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Am J Med Genet. 1999 Sep 3;86(1):57-61.

Relationship of the C242T p22phox gene polymorphism to angiographic coronary artery disease and endothelial function.

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Cardiology Branch, National Heart, Lung, and Blood Institute, Bethesda, Maryland 20892-1560, USA.


Patients with coronary artery disease (CAD) have impaired endothelial function in part due to an increase in vascular oxidant stress. p22phox, an essential component of the NADPH oxidase, is thought to play a critical role in the generation of superoxide anions in the vessel wall. The C242T polymorphism, located in the potential heme-binding site of the p22phox gene, has recently been reported to confer a protective effect on CAD risk in a Japanese study population. In a U.S. population of 252 patients (83% Caucasian) undergoing angiography for diagnosis of CAD, we investigated whether the C242T polymorphism was associated with the presence of CAD. In a subset of 142 patients, we studied whether the polymorphism manifests its potential protective effects through alteration of vascular endothelial function by measuring coronary epicardial and microvascular responses to intracoronary acetylcholine and sodium nitroprusside. Prevalence of the C242T allele was not different in 149 patients with CAD compared to 103 patients with angiographically normal coronary arteries (65.1% vs. 54.4%, P = 0.11). The C242T allele frequency in our population was nearly fourfold higher than reported previously in a Japanese population. There were also no significant differences in coronary epicardial or microvascular responses to acetylcholine or sodium nitroprusside between groups of patients with or without the C242T allele. In a U.S. population, the C242T polymorphism does not appear to confer protection from endothelial dysfunction or CAD. Am. J. Med. Genet. 86:57-61, 1999. Published 1999 Wiley-Liss, Inc.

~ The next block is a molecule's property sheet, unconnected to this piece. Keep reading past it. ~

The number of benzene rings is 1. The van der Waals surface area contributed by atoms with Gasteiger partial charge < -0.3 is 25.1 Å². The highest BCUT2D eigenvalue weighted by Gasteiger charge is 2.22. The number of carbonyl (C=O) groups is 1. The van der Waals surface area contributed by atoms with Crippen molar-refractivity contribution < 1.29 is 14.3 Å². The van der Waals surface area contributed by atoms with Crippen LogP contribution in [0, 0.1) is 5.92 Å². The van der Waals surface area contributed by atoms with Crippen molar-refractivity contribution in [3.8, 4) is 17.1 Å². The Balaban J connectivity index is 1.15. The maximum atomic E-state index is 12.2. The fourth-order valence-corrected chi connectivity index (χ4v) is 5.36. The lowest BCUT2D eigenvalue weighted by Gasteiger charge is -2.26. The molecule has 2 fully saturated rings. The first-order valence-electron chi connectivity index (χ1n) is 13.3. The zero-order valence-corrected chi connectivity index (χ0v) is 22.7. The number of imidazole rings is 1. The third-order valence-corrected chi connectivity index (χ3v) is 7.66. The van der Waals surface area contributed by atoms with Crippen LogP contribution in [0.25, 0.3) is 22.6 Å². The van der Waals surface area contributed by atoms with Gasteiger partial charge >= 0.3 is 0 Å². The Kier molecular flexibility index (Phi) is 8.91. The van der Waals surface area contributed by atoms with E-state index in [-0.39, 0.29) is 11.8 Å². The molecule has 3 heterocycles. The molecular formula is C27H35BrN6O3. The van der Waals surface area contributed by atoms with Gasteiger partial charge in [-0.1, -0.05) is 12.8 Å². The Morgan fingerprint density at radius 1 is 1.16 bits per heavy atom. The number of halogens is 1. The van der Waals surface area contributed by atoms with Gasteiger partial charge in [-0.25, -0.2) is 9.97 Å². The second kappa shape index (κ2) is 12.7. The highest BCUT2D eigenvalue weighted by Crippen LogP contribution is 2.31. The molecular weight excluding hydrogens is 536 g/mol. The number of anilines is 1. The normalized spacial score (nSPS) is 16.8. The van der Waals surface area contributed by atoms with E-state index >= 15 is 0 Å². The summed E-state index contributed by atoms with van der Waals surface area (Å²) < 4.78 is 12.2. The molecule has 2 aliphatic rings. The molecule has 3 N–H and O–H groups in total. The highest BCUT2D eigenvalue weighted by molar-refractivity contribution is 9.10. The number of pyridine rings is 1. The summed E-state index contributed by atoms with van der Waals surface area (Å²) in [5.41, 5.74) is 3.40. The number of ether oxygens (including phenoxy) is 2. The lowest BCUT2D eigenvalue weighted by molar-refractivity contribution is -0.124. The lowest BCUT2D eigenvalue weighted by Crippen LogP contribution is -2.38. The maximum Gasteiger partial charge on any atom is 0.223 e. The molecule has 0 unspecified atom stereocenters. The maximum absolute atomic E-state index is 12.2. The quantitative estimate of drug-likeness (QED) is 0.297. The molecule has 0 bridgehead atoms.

[Indexed for MEDLINE]

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